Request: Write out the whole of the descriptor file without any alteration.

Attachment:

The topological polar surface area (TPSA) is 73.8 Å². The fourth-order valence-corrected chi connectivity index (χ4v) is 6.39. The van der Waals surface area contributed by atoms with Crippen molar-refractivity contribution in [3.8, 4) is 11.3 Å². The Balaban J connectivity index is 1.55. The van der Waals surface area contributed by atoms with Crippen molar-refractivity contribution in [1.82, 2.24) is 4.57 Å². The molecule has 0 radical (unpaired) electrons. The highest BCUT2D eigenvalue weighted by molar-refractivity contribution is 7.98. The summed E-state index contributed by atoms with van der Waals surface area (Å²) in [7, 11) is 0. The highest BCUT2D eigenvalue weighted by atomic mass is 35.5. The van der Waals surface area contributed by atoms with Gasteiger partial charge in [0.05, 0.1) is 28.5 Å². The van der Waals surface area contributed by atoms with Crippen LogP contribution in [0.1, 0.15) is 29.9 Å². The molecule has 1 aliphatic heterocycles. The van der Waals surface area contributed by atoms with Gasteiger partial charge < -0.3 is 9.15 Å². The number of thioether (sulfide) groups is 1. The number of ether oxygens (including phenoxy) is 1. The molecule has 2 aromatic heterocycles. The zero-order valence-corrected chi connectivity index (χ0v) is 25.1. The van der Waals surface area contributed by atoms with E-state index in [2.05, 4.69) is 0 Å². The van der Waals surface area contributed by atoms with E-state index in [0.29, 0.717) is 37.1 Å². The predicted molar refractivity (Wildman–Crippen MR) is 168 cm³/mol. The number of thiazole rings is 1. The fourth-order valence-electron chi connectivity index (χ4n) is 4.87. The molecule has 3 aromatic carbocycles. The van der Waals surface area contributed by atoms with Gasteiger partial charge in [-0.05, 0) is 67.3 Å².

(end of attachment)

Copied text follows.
The topological polar surface area (TPSA) is 73.8 Å². The fourth-order valence-corrected chi connectivity index (χ4v) is 6.39. The van der Waals surface area contributed by atoms with Crippen molar-refractivity contribution in [3.8, 4) is 11.3 Å². The Balaban J connectivity index is 1.55. The van der Waals surface area contributed by atoms with Crippen molar-refractivity contribution in [1.82, 2.24) is 4.57 Å². The molecule has 0 radical (unpaired) electrons. The highest BCUT2D eigenvalue weighted by molar-refractivity contribution is 7.98. The summed E-state index contributed by atoms with van der Waals surface area (Å²) in [7, 11) is 0. The highest BCUT2D eigenvalue weighted by atomic mass is 35.5. The van der Waals surface area contributed by atoms with Gasteiger partial charge in [0.05, 0.1) is 28.5 Å². The van der Waals surface area contributed by atoms with Crippen LogP contribution in [0.1, 0.15) is 29.9 Å². The molecule has 1 aliphatic heterocycles. The van der Waals surface area contributed by atoms with Gasteiger partial charge < -0.3 is 9.15 Å². The number of thioether (sulfide) groups is 1. The number of ether oxygens (including phenoxy) is 1. The molecule has 2 aromatic heterocycles. The zero-order valence-corrected chi connectivity index (χ0v) is 25.1. The van der Waals surface area contributed by atoms with E-state index in [2.05, 4.69) is 0 Å². The van der Waals surface area contributed by atoms with E-state index in [0.29, 0.717) is 37.1 Å². The predicted molar refractivity (Wildman–Crippen MR) is 168 cm³/mol. The number of thiazole rings is 1. The fourth-order valence-electron chi connectivity index (χ4n) is 4.87. The molecule has 3 aromatic carbocycles. The van der Waals surface area contributed by atoms with Gasteiger partial charge in [-0.05, 0) is 67.3 Å².